Setting the Record Straight on Indian Point

Posted: February 13, 2017
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Publication: City & State New York 

By: Arthur “Jerry” Kremer

While anti-Indian Point groups are claiming victory over the closing of the nuclear plant, the truth is that these groups have seldom let the facts get in their way.

For now, the good news is that the plant will continue to operate until 2021. After that, New Yorkers will unfortunately lose many of the environmental and economic benefits on which we had come to rely.

Indian Point has been the backbone of New York’s bulk electric system for over 40 years. It provides a lot of power – 2,000 megawatts of clean, non-emitting, highly reliable 24/7 baseload power – that accounts for 25 percent of the electricity used in New York City and the surrounding region.

The plant is and has always been categorically safe. It often receives the highest annual safety ratings from the independent U.S. Nuclear Regulatory Commission, whose staff recommended a 20-year license renewal for the facility. And Indian Point’s owner, Entergy, has invested over $1 billion in plant and equipment to make it a modern, world-class facility.

Indian Point’s safety and reliability are a testament to the talent and dedication of the 1,000 highly-skilled workers at the plant. Indian Point provides good paying, middle-class jobs that support families and communities. In fact, the broader economic impact of Indian Point accounts for 5,300 New York jobs and $1.6 billion in annual state economic activity.

Indian Point has also helped to sustain communities all around the Hudson Valley. The plant contributes $30 million in annual state and local property taxes. Many charities have been buoyed by Entergy’s significant community contributions. And Entergy’s employees contribute thousands of hours of time each year to dozens of charitable organizations.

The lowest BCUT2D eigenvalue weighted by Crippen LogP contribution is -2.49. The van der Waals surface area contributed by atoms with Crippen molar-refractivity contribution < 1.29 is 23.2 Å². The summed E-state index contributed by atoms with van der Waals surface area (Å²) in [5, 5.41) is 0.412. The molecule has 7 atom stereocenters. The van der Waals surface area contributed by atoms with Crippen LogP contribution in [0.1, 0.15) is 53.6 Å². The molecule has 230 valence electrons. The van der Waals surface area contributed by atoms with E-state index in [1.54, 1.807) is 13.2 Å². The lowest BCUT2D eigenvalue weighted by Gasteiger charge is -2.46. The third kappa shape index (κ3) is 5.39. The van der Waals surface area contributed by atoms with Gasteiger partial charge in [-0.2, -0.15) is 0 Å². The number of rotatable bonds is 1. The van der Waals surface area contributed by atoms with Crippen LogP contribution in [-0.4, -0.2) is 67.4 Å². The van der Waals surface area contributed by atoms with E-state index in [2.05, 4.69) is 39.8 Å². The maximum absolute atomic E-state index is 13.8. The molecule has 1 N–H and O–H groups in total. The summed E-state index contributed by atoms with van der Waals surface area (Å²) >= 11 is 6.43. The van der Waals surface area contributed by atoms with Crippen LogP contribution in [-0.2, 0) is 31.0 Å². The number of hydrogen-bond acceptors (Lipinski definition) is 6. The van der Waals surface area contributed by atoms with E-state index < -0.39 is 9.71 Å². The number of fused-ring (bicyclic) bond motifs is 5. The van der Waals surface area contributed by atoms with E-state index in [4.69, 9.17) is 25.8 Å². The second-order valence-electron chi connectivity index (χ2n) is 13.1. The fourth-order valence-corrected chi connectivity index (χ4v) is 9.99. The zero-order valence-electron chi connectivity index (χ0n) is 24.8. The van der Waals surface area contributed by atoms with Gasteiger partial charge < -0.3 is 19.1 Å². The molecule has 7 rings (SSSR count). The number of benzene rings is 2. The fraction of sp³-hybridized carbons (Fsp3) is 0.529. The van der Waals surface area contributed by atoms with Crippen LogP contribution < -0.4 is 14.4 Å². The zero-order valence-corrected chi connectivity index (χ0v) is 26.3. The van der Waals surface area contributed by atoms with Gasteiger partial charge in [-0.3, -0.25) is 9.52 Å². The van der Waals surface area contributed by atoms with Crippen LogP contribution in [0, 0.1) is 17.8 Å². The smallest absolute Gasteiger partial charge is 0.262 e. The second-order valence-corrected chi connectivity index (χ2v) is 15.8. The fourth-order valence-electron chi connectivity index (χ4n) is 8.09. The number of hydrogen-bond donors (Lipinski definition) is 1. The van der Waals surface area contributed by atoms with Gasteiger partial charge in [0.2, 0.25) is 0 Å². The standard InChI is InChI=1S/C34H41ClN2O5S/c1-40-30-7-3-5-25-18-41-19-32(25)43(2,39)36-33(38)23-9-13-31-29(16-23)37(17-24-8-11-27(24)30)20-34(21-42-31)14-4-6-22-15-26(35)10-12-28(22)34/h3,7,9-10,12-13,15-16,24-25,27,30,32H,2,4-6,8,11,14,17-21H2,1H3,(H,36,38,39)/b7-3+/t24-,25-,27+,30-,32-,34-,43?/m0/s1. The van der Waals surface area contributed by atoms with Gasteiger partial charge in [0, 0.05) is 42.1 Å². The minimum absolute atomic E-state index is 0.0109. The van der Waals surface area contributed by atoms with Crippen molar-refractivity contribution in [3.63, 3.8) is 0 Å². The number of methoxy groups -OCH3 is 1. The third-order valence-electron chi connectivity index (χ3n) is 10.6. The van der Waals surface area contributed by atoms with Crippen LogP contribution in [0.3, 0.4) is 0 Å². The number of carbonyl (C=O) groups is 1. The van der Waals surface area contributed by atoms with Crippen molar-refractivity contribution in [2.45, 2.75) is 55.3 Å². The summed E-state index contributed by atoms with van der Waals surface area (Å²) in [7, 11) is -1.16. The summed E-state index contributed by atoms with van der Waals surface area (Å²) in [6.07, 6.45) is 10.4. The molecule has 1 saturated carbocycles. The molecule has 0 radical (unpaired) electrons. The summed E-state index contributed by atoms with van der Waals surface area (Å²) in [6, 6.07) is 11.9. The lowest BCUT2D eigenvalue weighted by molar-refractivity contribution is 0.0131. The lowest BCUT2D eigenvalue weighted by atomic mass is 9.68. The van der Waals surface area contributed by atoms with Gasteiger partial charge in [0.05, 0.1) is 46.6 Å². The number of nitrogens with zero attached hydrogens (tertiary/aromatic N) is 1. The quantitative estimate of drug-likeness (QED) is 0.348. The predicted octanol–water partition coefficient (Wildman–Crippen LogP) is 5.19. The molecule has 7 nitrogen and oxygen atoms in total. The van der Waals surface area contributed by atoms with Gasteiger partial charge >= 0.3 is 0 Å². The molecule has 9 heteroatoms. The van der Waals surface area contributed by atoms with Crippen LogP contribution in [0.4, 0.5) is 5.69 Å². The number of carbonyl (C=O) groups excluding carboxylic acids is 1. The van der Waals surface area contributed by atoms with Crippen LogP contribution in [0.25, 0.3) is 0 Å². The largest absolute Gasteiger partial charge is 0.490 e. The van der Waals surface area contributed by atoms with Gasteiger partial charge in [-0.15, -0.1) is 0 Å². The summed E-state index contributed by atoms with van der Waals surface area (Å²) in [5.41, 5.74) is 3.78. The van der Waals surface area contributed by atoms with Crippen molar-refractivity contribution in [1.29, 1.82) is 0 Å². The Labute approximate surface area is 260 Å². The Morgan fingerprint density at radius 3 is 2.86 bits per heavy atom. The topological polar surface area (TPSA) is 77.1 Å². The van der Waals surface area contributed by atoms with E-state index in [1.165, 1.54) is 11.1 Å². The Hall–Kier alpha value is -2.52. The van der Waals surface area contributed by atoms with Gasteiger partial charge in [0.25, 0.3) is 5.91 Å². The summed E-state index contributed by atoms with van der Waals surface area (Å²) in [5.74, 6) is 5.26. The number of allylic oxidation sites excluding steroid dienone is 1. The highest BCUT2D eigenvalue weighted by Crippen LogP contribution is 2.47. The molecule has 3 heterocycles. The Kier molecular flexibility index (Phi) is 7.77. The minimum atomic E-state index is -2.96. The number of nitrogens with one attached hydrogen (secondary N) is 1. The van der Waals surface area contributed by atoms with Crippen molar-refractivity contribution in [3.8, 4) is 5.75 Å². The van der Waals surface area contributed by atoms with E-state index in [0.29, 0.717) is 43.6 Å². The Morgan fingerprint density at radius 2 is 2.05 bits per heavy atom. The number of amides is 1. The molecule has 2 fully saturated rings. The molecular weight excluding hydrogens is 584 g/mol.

Contrary to former Assemblyman Richard Brodsky’s claims in his City & State op-ed, “Powering Down: An end to the long battle against Indian Point,” it was not pressure from anti-nuclear activists that led to the plant’s premature closing. The primary reason for the plant’s early shutdown is the historically low price of natural gas, which sets the price mark for bulk electric power.

Under most realistic replacement scenarios, natural gas will largely be used in place of Indian Point’s carbon-free power. A 2015 study by the Nuclear Energy Institute found that Indian Point prevents the release of 8.5 million metric tons of carbon dioxide annually. Closing the plant will be like adding 1.6 million cars to New York’s roads.

We look forward to the details of whatever plan New York state is able to cobble together to replace Indian Point and hope it is not a giant step backwards in reducing emissions and spurring economic growth.

Simply put, the challenges are enormous. Given what’s at stake there is no time for self-congratulation or braggadocio. Rather, the hard work of policy, planning and execution must begin in earnest.

Arthur “Jerry” Kremer served in the New York State Assembly from 1966 to 1988, eventually becoming chairman of the Ways & Means Committee. He now serves as chairman of the New York Affordable Reliable Electricity Alliance (New York AREA), a diverse organization of more than 150 business, labor, and community leaders and organizations. Entergy, the owner of Indian Point, is a member of New York AREA.

Read it here: Setting the Record Straight on Indian Point